As for the top three, there’s curiosity with each. The veteran Morton is returning from a fractured fibula. He’s also 38 years old. Can he maintain his steady performance? Fried, meanwhile, is trying to continue ascending after stringing together ace-worthy seasons. Will he earn his first All-Star berth? Anderson enters his second full season and, despite all his accomplishments, hasn’t yet reached his potential (he’s still just 23).

This will be an area to watch for external upgrades. If the bottom of the rotation remains shaky into the summer, expect to hear the Braves linked to any available starter.

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Austin Riley should be in the conversation for NL MVP after his 2021 season. (AP Photo/Lynne Sladky)

Credit: AP

Austin Riley should be in the conversation for NL MVP after his 2021 season. (AP Photo/Lynne Sladky)

Credit: AP

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Austin Riley should be in the conversation for NL MVP after his 2021 season. (AP Photo/Lynne Sladky)

Credit: AP

Credit: AP

6. Austin Riley’s MVP chase

Austin Riley was under the radar for much of the 2021 season. He won’t be anymore. Like Fried, he’s an All-Star candidate. If he produces as he did last season, he should also be an MVP candidate. Riley showed remarkable growth, from his improved plate discipline, to him suddenly hitting for average, to his defense.

The difference between good and great is consistency. If Riley continues his trajectory, he’s firmly among the best third basemen in MLB.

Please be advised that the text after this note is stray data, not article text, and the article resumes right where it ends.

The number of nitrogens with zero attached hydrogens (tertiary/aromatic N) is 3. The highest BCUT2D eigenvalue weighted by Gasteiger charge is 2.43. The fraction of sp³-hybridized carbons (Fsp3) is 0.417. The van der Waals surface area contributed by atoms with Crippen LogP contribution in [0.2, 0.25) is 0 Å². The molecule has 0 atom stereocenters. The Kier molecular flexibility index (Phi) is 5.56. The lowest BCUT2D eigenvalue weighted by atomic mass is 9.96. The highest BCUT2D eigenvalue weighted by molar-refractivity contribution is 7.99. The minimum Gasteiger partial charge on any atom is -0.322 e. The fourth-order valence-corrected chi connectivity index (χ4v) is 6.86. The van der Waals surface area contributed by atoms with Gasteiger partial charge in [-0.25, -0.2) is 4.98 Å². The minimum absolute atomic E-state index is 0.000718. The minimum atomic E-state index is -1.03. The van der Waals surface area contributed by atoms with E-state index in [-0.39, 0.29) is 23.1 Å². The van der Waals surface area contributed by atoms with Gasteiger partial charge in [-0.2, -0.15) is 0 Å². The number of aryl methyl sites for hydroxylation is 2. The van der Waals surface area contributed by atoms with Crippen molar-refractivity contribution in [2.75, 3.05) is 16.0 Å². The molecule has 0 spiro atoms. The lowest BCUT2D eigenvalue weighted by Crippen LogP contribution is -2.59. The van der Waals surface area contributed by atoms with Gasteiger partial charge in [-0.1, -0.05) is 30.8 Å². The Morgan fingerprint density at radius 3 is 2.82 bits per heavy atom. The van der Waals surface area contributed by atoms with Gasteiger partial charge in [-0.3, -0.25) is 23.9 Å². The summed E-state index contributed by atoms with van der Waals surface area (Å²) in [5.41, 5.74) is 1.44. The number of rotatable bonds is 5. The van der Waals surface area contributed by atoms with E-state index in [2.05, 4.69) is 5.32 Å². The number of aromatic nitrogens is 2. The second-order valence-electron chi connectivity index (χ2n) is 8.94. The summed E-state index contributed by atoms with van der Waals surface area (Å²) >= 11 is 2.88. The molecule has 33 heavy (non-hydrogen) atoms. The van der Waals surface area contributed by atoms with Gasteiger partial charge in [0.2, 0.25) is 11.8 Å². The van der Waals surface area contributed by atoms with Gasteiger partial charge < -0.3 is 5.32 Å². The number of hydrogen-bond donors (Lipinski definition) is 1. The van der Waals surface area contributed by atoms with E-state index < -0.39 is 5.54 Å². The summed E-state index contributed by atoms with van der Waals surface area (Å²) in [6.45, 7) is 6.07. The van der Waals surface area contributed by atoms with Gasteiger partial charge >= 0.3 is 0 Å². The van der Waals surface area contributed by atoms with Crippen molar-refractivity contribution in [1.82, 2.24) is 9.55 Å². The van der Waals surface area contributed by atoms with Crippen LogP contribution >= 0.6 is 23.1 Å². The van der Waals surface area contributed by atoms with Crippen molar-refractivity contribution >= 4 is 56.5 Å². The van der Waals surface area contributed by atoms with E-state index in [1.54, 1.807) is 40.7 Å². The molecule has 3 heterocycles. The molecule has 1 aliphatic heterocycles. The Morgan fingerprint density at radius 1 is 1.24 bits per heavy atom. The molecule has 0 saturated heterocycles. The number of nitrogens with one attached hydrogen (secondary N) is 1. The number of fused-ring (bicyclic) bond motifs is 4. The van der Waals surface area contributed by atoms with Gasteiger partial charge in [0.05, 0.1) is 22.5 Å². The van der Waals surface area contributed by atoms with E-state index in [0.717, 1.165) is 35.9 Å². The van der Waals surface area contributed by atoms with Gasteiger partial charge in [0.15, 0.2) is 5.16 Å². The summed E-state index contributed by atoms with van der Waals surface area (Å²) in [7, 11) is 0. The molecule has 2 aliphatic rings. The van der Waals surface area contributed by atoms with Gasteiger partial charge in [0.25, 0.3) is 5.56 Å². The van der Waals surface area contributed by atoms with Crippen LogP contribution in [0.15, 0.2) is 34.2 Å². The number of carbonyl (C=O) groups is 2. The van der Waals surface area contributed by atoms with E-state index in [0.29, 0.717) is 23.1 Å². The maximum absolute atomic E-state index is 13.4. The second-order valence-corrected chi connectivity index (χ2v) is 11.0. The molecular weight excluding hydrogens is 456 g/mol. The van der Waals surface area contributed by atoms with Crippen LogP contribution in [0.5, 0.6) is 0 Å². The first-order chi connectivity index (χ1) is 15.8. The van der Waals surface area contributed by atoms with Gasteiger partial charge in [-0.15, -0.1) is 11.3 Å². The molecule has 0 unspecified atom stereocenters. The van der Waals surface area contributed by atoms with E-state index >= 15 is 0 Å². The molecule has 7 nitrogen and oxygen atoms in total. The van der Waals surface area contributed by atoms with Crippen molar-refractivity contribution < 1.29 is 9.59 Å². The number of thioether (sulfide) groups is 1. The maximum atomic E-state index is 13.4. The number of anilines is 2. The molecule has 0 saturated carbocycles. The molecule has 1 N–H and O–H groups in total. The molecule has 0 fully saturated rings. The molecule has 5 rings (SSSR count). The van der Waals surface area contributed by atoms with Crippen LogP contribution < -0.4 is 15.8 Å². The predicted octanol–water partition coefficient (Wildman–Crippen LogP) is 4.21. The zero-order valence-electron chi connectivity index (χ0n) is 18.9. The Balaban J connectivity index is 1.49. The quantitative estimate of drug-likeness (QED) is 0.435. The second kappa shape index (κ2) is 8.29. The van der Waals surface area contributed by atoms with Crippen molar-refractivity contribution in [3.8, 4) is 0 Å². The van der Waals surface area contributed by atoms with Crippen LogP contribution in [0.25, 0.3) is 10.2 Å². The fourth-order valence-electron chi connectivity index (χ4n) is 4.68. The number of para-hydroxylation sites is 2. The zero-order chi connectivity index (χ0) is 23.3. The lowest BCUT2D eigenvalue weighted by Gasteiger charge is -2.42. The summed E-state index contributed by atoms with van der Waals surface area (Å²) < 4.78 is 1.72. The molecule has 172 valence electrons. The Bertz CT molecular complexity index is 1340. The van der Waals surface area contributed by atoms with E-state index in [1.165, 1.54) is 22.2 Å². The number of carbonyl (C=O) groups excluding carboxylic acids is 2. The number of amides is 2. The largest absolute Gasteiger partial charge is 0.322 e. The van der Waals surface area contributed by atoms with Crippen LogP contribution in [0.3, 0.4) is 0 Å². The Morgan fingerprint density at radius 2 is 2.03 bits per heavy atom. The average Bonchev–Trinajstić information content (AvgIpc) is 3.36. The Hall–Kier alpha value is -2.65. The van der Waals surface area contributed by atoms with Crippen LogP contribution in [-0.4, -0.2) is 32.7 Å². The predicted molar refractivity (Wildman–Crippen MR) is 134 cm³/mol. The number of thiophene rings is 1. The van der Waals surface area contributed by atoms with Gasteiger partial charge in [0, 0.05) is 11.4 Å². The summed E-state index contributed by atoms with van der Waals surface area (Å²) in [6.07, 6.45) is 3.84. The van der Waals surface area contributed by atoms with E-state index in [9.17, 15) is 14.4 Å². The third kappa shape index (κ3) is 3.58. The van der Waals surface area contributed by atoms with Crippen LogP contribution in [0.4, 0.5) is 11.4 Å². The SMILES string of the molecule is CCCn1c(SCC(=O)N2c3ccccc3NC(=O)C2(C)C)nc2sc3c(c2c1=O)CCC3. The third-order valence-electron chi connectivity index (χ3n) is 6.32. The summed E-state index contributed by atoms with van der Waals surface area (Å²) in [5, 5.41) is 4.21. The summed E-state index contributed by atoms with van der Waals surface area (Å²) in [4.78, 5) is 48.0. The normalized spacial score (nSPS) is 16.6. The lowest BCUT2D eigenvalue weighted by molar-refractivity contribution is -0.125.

7. Marcell Ozuna returns

Marcell Ozuna’s 2021 season was disastrous. He underperformed before fracturing two fingers. While injured, he was charged with domestic violence against his wife. He was on the restricted list during the Braves’ postseason run. He served a suspension retroactively and will be in the lineup opening day.

There are endless questions around Ozuna, how the fans will react and his on-field production chief among them. In the shortened 2020 season, he had a shot at the Triple Crown. Last season, he wasn’t anywhere close to that player. Which form of Ozuna will the Braves get in 2022?

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Braves outfielder Marcell Ozuna flips his bat after hitting one over the wall during batting practice at spring training in mid-March in North Port, Fla. Ozuna will try to rebound from a disastrous 2021 season. (Curtis Compton / Curtis.Compton@ajc.com)

Credit: Curtis Compton / Curtis.Compton@